cotta

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See also: čotta and Cotta

English[edit]

Etymology[edit]

From medieval Latin cotta (clerical tunic).

Noun[edit]

cotta (plural cottas)

  1. A surplice, in England and America usually one shorter and less full than the ordinary surplice and with short sleeves, or sometimes none.
    • 1978, Jane Gardam, God on the Rocks, Abacus 2014, p. 131:
      ‘The confidence of the very rich,’ thought Father Carter watching Binkie shaking out albs and cottas and calling rather loudly to the organist.
  2. A kind of coarse woollen blanket.

Italian[edit]

Noun[edit]

cotta f (plural cotte)

  1. surplice, cassock, tabard
  2. crush (infatuation)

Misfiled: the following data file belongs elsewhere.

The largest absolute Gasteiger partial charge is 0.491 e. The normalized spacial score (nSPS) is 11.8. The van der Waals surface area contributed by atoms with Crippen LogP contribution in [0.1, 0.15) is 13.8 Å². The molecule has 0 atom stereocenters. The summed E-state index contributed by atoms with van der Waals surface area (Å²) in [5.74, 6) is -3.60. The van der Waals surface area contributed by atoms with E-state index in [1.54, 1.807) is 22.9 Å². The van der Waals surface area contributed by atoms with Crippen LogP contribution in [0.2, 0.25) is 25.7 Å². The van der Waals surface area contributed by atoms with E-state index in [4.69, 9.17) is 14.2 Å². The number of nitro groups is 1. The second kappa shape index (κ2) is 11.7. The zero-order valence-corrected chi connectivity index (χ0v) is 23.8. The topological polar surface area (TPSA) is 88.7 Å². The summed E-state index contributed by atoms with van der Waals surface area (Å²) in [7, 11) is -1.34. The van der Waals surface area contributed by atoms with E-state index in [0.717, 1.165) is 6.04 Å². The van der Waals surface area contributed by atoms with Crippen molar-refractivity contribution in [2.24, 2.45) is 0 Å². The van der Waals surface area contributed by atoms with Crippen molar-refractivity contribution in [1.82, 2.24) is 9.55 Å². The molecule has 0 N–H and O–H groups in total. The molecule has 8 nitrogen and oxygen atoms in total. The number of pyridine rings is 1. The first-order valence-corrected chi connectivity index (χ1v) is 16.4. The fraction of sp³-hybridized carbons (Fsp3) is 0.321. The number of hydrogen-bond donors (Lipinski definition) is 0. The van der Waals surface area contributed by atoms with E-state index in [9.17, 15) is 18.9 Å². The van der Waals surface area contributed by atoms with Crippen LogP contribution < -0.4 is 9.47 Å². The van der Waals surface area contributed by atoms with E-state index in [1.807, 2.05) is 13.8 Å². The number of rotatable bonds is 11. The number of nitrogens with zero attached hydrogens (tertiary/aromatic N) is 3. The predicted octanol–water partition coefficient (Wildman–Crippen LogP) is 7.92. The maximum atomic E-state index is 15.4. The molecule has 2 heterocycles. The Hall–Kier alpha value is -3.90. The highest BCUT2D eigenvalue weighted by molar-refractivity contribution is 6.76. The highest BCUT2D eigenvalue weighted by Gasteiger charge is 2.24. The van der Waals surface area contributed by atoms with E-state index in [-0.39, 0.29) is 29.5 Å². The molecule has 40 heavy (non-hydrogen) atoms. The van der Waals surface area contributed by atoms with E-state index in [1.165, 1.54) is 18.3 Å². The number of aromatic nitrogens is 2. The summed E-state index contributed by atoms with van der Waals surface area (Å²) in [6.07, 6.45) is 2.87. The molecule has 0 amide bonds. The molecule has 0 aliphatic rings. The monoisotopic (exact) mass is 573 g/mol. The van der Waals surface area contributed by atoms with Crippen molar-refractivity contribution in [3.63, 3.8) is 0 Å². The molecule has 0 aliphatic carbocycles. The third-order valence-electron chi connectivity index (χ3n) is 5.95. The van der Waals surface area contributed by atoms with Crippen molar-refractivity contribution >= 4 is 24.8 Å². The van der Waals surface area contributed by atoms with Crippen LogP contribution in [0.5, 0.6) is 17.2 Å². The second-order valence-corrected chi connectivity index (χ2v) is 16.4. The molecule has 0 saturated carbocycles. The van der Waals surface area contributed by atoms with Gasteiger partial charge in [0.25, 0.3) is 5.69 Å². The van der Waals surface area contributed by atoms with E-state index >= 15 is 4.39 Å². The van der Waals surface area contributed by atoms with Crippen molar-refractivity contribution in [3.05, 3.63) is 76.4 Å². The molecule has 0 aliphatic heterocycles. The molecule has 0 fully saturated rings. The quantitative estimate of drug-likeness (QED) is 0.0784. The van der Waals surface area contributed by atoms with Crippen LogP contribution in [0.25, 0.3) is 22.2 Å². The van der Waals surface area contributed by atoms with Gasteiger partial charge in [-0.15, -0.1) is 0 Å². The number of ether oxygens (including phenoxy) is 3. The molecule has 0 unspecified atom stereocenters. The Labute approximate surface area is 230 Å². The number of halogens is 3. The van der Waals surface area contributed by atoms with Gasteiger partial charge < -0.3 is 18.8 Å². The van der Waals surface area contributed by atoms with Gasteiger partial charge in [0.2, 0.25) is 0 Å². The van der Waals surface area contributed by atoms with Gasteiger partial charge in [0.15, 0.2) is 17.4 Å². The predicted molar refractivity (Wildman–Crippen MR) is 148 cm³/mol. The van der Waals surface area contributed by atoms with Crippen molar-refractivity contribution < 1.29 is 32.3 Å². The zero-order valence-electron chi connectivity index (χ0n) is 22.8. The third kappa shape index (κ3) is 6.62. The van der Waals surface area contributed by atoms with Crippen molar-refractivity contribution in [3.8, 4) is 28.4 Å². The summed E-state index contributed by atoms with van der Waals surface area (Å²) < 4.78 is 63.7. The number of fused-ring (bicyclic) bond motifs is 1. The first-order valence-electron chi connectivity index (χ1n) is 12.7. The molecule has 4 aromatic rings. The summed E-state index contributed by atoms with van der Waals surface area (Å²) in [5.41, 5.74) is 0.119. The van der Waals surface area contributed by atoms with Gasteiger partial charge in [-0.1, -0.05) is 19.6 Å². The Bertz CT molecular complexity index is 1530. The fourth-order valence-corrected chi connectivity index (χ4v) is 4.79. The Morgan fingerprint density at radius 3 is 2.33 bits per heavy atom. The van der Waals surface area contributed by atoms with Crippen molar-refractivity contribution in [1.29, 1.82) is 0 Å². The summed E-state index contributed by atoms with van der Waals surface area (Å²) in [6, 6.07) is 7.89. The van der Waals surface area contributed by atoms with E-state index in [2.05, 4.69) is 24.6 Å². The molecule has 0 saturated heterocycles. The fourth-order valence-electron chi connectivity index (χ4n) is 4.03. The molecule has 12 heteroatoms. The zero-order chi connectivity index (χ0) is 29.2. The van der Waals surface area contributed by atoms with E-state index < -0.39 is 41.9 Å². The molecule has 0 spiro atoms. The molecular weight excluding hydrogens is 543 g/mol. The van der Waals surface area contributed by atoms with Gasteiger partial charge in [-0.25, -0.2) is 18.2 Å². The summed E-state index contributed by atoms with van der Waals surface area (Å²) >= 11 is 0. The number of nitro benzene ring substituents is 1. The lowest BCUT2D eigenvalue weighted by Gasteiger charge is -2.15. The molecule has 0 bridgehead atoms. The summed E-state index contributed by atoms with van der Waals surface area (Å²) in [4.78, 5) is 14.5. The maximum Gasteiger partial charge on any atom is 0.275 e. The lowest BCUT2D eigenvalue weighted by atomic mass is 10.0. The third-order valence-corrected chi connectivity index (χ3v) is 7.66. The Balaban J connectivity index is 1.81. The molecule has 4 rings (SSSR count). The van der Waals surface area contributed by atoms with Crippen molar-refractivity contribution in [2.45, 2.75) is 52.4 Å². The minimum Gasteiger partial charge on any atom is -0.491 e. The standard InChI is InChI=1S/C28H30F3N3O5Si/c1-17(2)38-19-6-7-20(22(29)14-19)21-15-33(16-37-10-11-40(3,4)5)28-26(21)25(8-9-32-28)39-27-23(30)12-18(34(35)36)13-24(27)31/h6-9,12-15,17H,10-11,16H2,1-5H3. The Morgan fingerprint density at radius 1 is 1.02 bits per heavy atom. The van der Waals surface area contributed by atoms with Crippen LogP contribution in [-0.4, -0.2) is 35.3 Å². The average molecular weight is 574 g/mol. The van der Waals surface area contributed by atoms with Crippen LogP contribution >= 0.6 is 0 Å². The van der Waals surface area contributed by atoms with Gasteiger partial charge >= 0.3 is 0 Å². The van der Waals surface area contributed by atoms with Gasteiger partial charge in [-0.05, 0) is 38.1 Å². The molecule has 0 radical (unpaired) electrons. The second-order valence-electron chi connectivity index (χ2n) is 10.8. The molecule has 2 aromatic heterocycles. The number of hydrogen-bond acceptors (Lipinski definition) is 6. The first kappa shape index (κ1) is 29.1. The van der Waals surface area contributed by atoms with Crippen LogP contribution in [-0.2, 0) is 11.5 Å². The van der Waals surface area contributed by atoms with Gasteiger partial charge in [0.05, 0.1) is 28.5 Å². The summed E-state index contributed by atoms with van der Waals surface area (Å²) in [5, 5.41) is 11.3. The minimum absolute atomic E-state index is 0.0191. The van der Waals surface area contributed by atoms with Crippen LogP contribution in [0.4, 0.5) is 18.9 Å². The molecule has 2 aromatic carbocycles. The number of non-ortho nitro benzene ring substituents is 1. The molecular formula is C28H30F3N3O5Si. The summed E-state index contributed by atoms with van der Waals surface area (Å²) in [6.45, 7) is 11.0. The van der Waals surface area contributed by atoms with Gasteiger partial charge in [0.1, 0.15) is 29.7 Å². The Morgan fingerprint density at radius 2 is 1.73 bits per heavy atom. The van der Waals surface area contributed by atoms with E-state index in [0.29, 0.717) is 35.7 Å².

3. batch (for a kiln or oven)

Derived terms[edit]

Adjective[edit]

cotta f

  1. feminine of cotto

Latin[edit]

Alternative forms[edit]

Etymology[edit]

Borrowing from Proto-Germanic *kuttô (cowl, woolen cloth, coat).

Pronunciation[edit]

Noun[edit]

cotta f (genitive cottae); first declension[1][2][3]

  1. undercoat, tunic

Inflection[edit]

First declension.

Case Singular Plural
nominative cotta cottae
genitive cottae cottārum
dative cottae cottīs
accusative cottam cottās
ablative cottā cottīs
vocative cotta cottae

Descendants[edit]

References[edit]

  1. ^ Blaise, Albert (1975), “cota”, in Dictionnaire latin-français des auteurs du moyen-âge: lexicon latinitatis medii aevi (Corpus christianorum) (in Latin, French), Turnhout: Brepols, page 259
  2. ^ Niermeyer, Jan Frederik (1976), “cottus”, in Mediae Latinitatis Lexicon Minus (in Latin), Leiden, Boston: Brill, page 278
  3. ^ du Cange, Charles (1883), “cotta”, in G. A. Louis Henschel, Pierre Carpentier, Léopold Favre, editors, Glossarium Mediæ et Infimæ Latinitatis (in Latin), Niort: L. Favre